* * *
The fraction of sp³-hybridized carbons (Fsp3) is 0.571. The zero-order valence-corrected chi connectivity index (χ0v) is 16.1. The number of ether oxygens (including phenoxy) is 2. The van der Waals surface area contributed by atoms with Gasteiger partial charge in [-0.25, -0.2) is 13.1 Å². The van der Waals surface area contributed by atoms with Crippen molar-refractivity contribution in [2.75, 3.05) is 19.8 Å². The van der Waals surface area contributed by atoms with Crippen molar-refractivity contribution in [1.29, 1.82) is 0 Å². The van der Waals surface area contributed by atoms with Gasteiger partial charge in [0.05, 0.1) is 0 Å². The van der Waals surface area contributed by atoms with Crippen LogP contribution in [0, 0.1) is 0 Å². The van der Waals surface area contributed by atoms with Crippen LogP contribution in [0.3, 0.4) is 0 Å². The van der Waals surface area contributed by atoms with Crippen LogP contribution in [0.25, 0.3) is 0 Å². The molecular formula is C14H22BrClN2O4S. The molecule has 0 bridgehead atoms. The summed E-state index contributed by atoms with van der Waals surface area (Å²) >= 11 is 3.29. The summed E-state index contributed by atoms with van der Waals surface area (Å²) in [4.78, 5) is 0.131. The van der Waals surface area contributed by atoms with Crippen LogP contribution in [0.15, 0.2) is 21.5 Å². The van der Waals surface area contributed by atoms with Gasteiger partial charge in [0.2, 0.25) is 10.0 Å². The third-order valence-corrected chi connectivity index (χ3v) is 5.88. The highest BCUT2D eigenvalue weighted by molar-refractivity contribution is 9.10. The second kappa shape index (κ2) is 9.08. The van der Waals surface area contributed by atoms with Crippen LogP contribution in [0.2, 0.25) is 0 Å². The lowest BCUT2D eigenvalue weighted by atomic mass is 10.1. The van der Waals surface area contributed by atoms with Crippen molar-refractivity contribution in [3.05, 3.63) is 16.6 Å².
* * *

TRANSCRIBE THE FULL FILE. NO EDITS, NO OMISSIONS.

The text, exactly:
The fraction of sp³-hybridized carbons (Fsp3) is 0.571. The zero-order valence-corrected chi connectivity index (χ0v) is 16.1. The number of ether oxygens (including phenoxy) is 2. The van der Waals surface area contributed by atoms with Gasteiger partial charge in [-0.25, -0.2) is 13.1 Å². The van der Waals surface area contributed by atoms with Crippen molar-refractivity contribution in [2.75, 3.05) is 19.8 Å². The van der Waals surface area contributed by atoms with Crippen molar-refractivity contribution in [1.29, 1.82) is 0 Å². The van der Waals surface area contributed by atoms with Gasteiger partial charge in [0.05, 0.1) is 0 Å². The van der Waals surface area contributed by atoms with Crippen LogP contribution in [0, 0.1) is 0 Å². The van der Waals surface area contributed by atoms with Crippen LogP contribution in [0.3, 0.4) is 0 Å². The van der Waals surface area contributed by atoms with Crippen LogP contribution in [0.25, 0.3) is 0 Å². The molecular formula is C14H22BrClN2O4S. The molecule has 0 bridgehead atoms. The summed E-state index contributed by atoms with van der Waals surface area (Å²) >= 11 is 3.29. The summed E-state index contributed by atoms with van der Waals surface area (Å²) in [4.78, 5) is 0.131. The van der Waals surface area contributed by atoms with Crippen LogP contribution in [0.15, 0.2) is 21.5 Å². The van der Waals surface area contributed by atoms with Gasteiger partial charge in [0.2, 0.25) is 10.0 Å². The third-order valence-corrected chi connectivity index (χ3v) is 5.88. The highest BCUT2D eigenvalue weighted by molar-refractivity contribution is 9.10. The second kappa shape index (κ2) is 9.08. The van der Waals surface area contributed by atoms with Crippen LogP contribution in [0.2, 0.25) is 0 Å². The lowest BCUT2D eigenvalue weighted by atomic mass is 10.1. The van der Waals surface area contributed by atoms with Crippen molar-refractivity contribution in [3.05, 3.63) is 16.6 Å².